Her stomach did that wonderful, flipping thing again. Why was it, now that she was free to pursue a relationship and now that she’d met a fascinating, handsome man, said man only saw her as a good ‘ol pal?
She scowled and looked back toward the empty desk. Once, when Tressa had traveled to India, an old woman had regaled her with stories of destiny and miracles wrought by the gears above which governed all their lives. Well, it seemed the gears above had only one destiny in mind for Tressa, and that was for her to be shoved, quite irrevocably, into the category of a man.
Jasper wasn’t watching her, but she could tell by the tone of his voice that he hadn’t missed her scowl. “We were just comparing certain human faces to animal ones.”
“Oh?” Brox glanced between them both. “Anyone I know?”
“Sorry, old man, you just missed him.” Jasper laughed and placed his elbow against Brox’s shoulder, fake-leaning against Brox with his other hand in his pocket and one leg crossing the other at the ankle. It was a humorous sight since Brox was nearly a head taller than her brother. “You here to demand the Constable do more, too? ’Fraid my sister beat you to it.”
“Actually,” Brox said, “the Constable asked to speak with me.” He faced Tressa. “Have you heard the good news? Tom was sent back to Westwood this morning.”
Tressa tried to smile, but the sudden weight against her chest prevented her lips from turning upward. She ought to feel relief at the news; Tom being well enough to return to the orphanage was the best possible outcome.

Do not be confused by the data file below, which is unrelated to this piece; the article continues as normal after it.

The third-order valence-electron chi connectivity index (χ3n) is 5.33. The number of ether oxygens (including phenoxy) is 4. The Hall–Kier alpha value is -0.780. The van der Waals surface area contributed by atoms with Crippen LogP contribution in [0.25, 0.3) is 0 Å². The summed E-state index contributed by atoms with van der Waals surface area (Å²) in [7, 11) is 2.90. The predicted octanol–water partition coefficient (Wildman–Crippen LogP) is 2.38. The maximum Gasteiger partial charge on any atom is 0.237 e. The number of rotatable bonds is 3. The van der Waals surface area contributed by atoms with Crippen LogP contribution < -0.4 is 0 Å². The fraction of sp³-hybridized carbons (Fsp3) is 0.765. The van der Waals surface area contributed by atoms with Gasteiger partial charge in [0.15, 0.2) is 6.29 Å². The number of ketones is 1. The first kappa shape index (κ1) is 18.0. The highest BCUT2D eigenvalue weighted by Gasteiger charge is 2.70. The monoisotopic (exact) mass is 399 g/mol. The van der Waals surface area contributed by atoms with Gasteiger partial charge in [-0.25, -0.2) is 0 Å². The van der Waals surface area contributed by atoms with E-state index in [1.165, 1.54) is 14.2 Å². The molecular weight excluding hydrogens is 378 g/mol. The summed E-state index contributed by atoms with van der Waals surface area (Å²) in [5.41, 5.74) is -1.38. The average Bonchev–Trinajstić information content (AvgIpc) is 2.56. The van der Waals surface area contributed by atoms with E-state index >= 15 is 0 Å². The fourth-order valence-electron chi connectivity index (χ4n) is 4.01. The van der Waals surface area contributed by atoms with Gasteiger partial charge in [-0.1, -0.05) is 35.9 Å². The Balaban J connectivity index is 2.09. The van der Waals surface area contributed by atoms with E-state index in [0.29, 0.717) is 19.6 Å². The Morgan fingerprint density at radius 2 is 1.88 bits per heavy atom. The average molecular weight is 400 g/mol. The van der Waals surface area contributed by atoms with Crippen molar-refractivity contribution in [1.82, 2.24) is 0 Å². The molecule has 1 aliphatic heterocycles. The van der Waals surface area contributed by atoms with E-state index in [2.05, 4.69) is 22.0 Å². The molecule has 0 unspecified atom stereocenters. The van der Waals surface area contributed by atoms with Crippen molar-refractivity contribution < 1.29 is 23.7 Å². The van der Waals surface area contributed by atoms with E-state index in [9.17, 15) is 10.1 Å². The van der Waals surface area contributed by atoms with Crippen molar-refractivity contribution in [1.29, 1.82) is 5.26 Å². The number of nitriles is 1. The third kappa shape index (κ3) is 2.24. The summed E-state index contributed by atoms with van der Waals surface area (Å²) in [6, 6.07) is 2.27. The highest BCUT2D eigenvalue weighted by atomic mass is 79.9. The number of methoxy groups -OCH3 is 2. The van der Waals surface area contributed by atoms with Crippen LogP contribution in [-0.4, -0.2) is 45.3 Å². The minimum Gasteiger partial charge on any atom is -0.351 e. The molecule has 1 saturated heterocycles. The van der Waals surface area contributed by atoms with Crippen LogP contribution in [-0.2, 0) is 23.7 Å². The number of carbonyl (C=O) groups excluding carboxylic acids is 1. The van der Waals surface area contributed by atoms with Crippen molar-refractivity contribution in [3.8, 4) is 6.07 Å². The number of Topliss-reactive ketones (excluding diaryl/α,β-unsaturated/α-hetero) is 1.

And yet, the thought of anyone returning to live there only made her stomach twist.
Brox watched her, his brow slowly dropping. Apparently, her lack of enthusiasm had not gone unnoticed. Brox didn’t speak. Instead he raised an eyebrow in an unspoken question. He seemed to be asking if she was all right.
No one ever asked Tressa if she was all right. She was the older sister, the head engineer, the one in charge of keeping others safe. That he would worry for her was sweet and unexpected.
“Mr. Broxholme.” The sour-faced officer was back and smiling. Though, on him, the usually pleasant expression was almost disturbing. “The Constable can see you now.” He didn’t even acknowledge Tressa or Jasper.
Perhaps she should have worn her seawoman uniform; it wasn’t often someone ignored the sharp, dark blue, copper, and white of her engineering vesture. Tressa pressed past the officer and headed in the direction he’d indicated Brox should go. If the Constable was available to see Brox, then he was available to see her, too.
“Ma’am,” the officer called after her in a far less friendly tone. “You aren’t allowed.”
“Don’t worry,” she heard Brox say. “The Constable will want someone like her focused on this problem.”
Tressa slowed at the compliment. Was that how he truly felt? Normally people were uncomfortable with a woman charging ahead and solving problems.
Brox gave the officer a tip of his hat and hurried up beside her. Then he turned back toward Jasper. “You coming?”
Jasper had the most idiotic grin on his face. “No. I think you two can handle this better alone.”
Tressa raised an eyebrow. Something about the way he dragged out the word ‘alone’ made her think he wasn’t speaking of them meeting with the Constable.
Jasper threw a thumb over his shoulder. “I’ll just go see that Tom has settled in.” Lifting the rolled-up broadsheet to his forehead, Jasper gave them a cockeyed salute, and then sauntered out the door.
Thanks for Your Vote!
The survey is now closed. Below are the options which were available.
In Chapter 6, what does the Constable look like?
Option A) Middle aged, stick-thin, and bored with life?
Option B) Old, salty, and wrinkled with a thick mustache?